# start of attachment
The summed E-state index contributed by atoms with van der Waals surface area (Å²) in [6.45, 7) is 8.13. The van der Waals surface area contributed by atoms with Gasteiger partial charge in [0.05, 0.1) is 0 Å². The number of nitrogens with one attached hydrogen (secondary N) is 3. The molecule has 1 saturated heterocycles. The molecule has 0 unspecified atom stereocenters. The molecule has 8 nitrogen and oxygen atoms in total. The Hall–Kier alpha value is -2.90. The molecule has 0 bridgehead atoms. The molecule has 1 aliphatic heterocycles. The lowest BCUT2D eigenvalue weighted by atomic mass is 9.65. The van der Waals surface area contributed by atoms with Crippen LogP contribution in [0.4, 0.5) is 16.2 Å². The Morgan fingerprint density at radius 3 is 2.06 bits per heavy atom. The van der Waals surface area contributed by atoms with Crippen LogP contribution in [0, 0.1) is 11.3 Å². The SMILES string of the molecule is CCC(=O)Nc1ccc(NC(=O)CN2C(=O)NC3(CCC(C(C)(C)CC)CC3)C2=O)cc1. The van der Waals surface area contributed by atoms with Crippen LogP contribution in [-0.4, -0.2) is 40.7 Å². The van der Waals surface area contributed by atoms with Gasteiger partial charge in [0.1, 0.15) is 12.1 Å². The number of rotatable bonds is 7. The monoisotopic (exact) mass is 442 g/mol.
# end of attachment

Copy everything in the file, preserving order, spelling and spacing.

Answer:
The summed E-state index contributed by atoms with van der Waals surface area (Å²) in [6.45, 7) is 8.13. The van der Waals surface area contributed by atoms with Gasteiger partial charge in [0.05, 0.1) is 0 Å². The number of nitrogens with one attached hydrogen (secondary N) is 3. The molecule has 1 saturated heterocycles. The molecule has 0 unspecified atom stereocenters. The molecule has 8 nitrogen and oxygen atoms in total. The Hall–Kier alpha value is -2.90. The molecule has 0 bridgehead atoms. The molecule has 1 aliphatic heterocycles. The lowest BCUT2D eigenvalue weighted by atomic mass is 9.65. The van der Waals surface area contributed by atoms with Crippen LogP contribution in [0.4, 0.5) is 16.2 Å². The Morgan fingerprint density at radius 3 is 2.06 bits per heavy atom. The van der Waals surface area contributed by atoms with Crippen LogP contribution in [0, 0.1) is 11.3 Å². The SMILES string of the molecule is CCC(=O)Nc1ccc(NC(=O)CN2C(=O)NC3(CCC(C(C)(C)CC)CC3)C2=O)cc1. The van der Waals surface area contributed by atoms with Crippen LogP contribution in [-0.4, -0.2) is 40.7 Å². The van der Waals surface area contributed by atoms with Gasteiger partial charge in [0.1, 0.15) is 12.1 Å². The number of rotatable bonds is 7. The monoisotopic (exact) mass is 442 g/mol.